China stocks higher on better trade outlook
By Peter Rosenstreich
US-China trade discussions are making progress. Six memoranda of understanding are in draft that cover technology transfer and cyber theft, intellectual property rights, currency, agriculture and non-tariff barriers to trade. Expectations are that a 1 March tariff-hike will be avoided. A US-China deal is unlikely to spark a double-digit rally, but it will support Chinese shares. Chinese stocks reacted sharply, climbing nearly 2.0% today. After a deep correction in 2018, they have been on a rally since November, up over 20%. The largest gainer was Shanghai Aerospace Automobile Electromechanical, up 10%.
The Chinese central bank has not cut its key interest rate. It has focused on micro tuning market-based rates, increasing credit growth and lowering borrowing costs. Still, a cut is coming, in our view, and it will profoundly affect domestic equity prices. Despite clear signs of global deceleration, China’s economy is stable. January sales of passenger vehicles in China collapsed 18% to just over 2 million. January home-price growth slipped to a 9-month low, showing the property markets are cooling as the economy softens.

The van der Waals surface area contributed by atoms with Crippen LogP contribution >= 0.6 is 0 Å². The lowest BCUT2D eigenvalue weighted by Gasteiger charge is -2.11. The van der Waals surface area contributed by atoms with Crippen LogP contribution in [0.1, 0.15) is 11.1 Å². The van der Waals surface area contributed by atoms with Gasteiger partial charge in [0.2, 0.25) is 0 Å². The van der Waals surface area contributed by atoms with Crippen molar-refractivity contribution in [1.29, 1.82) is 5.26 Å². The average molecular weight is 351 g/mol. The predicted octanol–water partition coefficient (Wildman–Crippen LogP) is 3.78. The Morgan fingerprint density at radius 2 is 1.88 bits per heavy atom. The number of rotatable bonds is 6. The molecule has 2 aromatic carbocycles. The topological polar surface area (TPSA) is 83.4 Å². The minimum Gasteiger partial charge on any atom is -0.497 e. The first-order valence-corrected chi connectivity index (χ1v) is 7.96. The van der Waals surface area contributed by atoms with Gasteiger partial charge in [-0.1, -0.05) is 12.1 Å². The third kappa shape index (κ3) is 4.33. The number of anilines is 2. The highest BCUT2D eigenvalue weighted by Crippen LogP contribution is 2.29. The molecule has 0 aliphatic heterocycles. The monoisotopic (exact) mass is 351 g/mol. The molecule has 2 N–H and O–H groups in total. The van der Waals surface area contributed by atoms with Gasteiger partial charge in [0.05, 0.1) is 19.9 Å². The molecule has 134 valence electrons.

Japan inflation improves slightly
By Vincent-Frédéric Mivelaz
After the Bank of Japan cut its 2019 outlook for core inflation, the rate has improved, with the core gauge at 0.80% (prior: 0.70%) in January. Yet private consumption in the country declined in January, while a February manufacturing PMI of 48.50 pointed to recession for the first time in 30 months. It seems that Japanese inflation is struggling to take off, although a time lag of several months might partially explain it. Headwinds are on the way, starting with a consumption tax hike from 8% to 10% planned for October 2019. The BoJ is not expected to change its current monetary easing course at its 15 March meeting. The inflation target of 2% remains distant, unreachable before 2021.